Size matters: Craft beer is now available in 12 fl oz cans


The digested fad: Craft beer in cans

By Holly Williams

Small is beautiful. When it comes to craft beer, it used to be all about draught versus bottle, but there's a new, dinky contender on the scene: the 12 fl oz can. These stubby fellows are being spotted in brew bars, dude-food joints and beyond.

Small beer cans have been in common usage in the States for decades, but are beginning to break through in the UK. Some part of this may be due to the rise of Czech craft beer, Hobo, which is sold exclusively in diddy cans.

It stems from practical concerns as well as being the American hipster's booze receptacle of choice: cans keep oxygen out, meaning that beer is much less likely to have its taste tainted. They also stop beer being 'lightstruck' as it would be in see-through receptacle. Previously, canning facilities were only affordable to giant brewing companies, but now the crafties, like Hobo and others, are on the case.

They're also a boon for pubs and restaurants, too. As you can crush them, they're much cheaper to dispose of. They also cool down quickly, and are easy to store.

So, from necessity rises in-the-know niche drinking: you can now crack a ring-pull on posh beers by Palm, Brooklyn Brewery and Brewdog. Just don't expect it to cost the same as a can of Coke.

Can I eat that? Unorthodox digestion queries, answered. This week: starfish

By Tom Peck

Yes, you can eat starfish. Well, most of them you can't, they're poisonous, but one type, the northern pacific sea star, is a delicacy in (you've guessed it) Japan.

People there have been biting into the world's most inanimate species for centuries.

Their views are in contrast to Hannibal Lecter, who, it's documented, favoured the cheeks, by virtue of the muscle there having done the most exercise.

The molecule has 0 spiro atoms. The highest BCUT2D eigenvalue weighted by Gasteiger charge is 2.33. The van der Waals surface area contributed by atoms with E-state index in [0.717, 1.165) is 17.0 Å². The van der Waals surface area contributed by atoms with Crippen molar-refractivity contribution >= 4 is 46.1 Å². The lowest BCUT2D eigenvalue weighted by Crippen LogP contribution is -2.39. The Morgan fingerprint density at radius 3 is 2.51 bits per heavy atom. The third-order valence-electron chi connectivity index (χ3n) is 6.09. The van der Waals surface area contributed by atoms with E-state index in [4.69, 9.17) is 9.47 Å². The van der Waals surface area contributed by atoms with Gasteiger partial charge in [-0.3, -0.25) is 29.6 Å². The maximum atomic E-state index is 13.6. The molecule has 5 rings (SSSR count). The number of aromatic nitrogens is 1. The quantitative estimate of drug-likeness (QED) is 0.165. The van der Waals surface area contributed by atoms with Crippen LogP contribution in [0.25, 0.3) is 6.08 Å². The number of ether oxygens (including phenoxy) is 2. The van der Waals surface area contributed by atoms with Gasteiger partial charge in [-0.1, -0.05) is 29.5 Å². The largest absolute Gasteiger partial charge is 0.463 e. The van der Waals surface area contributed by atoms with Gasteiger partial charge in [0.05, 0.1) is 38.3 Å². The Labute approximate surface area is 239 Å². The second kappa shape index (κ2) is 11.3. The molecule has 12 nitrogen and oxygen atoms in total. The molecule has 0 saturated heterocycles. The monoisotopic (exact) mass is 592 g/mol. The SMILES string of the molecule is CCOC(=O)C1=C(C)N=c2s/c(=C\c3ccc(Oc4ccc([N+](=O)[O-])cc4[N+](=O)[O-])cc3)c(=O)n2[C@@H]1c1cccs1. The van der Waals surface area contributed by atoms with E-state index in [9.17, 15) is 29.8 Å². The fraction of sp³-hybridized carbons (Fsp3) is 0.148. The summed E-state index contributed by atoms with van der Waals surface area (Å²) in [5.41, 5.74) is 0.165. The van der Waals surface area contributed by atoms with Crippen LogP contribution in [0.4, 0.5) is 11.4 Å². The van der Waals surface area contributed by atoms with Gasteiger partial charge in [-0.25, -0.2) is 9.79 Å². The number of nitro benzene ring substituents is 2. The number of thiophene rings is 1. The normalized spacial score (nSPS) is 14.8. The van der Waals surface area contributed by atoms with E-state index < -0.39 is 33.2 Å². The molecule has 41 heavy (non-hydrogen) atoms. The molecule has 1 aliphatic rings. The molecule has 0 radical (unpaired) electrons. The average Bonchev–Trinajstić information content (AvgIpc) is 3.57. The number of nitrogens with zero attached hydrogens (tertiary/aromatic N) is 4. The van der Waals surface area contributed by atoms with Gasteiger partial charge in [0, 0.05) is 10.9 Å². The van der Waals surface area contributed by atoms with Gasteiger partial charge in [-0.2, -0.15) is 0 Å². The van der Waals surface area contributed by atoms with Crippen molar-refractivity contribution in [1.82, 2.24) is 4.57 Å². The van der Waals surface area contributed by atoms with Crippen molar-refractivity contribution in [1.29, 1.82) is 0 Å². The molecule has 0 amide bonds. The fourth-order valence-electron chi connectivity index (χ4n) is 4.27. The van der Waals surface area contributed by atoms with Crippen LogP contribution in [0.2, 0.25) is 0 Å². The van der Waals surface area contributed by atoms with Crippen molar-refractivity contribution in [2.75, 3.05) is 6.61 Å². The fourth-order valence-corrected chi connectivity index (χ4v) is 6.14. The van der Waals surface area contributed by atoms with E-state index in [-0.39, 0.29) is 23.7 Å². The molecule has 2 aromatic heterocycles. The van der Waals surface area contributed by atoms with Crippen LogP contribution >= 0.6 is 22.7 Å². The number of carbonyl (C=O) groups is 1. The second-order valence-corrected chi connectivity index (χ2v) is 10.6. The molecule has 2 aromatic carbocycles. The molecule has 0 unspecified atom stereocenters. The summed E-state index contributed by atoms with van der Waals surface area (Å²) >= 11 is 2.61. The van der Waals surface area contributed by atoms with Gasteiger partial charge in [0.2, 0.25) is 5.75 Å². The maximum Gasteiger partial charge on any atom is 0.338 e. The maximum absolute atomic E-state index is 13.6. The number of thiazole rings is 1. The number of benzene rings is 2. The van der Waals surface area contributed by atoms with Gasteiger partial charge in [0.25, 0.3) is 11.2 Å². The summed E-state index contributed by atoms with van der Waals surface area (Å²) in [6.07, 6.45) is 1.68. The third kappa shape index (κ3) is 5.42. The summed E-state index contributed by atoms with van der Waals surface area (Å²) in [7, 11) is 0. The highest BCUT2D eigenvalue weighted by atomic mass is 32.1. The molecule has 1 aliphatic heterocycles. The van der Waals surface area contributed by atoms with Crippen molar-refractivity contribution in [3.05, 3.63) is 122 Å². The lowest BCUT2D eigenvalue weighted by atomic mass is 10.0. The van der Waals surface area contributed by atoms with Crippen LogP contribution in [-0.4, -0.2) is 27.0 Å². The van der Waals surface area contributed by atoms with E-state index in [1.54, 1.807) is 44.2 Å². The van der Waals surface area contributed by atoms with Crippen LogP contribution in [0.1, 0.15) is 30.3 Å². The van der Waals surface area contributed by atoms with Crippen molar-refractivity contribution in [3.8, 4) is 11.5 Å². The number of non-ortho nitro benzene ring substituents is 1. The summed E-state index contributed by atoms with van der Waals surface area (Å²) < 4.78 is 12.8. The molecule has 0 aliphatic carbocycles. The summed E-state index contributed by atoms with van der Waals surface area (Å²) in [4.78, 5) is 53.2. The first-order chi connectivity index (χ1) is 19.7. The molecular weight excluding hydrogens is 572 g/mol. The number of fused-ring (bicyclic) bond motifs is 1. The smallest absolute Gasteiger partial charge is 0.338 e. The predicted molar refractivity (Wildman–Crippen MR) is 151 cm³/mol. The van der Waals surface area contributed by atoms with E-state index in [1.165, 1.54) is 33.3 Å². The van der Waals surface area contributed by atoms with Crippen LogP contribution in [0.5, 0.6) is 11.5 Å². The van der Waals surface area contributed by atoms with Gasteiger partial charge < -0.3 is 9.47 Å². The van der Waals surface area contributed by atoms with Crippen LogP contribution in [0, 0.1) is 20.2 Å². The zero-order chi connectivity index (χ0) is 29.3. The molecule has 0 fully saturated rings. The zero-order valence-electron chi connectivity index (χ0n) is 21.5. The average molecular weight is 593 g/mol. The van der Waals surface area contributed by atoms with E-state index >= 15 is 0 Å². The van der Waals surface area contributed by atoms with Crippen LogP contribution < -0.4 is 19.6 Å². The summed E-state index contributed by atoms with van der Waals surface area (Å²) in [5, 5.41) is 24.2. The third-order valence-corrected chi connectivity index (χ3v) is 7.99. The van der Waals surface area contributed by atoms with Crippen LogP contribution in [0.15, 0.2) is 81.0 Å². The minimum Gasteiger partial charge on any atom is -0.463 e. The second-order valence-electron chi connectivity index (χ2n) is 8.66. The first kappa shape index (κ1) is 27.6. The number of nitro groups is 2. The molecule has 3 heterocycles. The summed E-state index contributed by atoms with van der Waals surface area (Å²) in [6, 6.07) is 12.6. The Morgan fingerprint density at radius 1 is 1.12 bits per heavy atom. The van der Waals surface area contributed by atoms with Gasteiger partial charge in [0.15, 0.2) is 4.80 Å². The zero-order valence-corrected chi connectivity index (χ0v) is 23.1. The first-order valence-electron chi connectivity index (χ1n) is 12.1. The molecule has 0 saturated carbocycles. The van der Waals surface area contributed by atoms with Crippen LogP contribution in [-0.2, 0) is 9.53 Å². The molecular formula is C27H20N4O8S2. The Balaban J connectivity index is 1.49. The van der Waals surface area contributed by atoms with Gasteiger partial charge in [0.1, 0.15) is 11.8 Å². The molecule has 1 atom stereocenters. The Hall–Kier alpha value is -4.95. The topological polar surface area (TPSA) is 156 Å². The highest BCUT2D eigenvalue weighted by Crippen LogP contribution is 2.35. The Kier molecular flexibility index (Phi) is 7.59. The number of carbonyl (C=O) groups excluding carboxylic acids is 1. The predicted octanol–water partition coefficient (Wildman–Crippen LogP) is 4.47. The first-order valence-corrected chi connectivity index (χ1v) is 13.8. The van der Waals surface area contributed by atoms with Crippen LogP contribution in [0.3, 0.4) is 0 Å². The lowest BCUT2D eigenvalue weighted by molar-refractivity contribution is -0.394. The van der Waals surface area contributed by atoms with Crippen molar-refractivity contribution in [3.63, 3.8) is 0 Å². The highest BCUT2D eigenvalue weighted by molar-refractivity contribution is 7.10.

Starfish, on the other hand, don't move, and the consequences are clear. Boil, add salt, and you have what might be the world's most rubbery dish. Asian tastebuds are known to hold as much sway by texture as taste, a notion that is a anathema to the West.

Of course there are many types of starfish, and some can regrow their appendages if they're guillotined cleanly, causing crazy dieteers to speculate over whether a mutilated starfish in the belly might eat up your calories for you.

Can I eat that? Yes. Should/could/why/how/where would I eat that? That's another matter.

Instant ethics

By Ellen E Jones

Dear Ellen

Q. My wife never ever takes the bins out. Ever. What should I do?

A. Assuming we're beyond the "ask politely" state, I suggest you cease talks and move to unilateral action.

Option a) Accept she contributes in other ways and stop complaining.

Option b) Never take the bins out again and await the rat hordes.

Tweet your problem to @MsEllenEJones

How to: Suck up to your teacher

By Liam O'Brien

You can't always rely on your children to be polite and do all their homework, so you'll have to bribe teachers to make sure they get good reports. Here's how...

* An apple might endear your child to the teacher, but they'll have to be discreet to avoid ridicule from classmates. In 18th-century Scandanavia, poor families would give teachers baskets of apples in lieu of paying for their children's education.

* A survey showed that an average of £10 is spent on end-of-year gifts, but some go that extra mile. Teachers have reported receiving a Tiffany necklace, a hamper from Harrods, and spa vouchers. These days, a box of Quality Street just won't do.

* There are some gifts you'll want to avoid. Over the past few years, teachers have complained of getting recycled boxes of chocolates that were out of date, a racy lingerie set, baffling cast-iron prawns and even a Sarah Palin calendar. You betcha!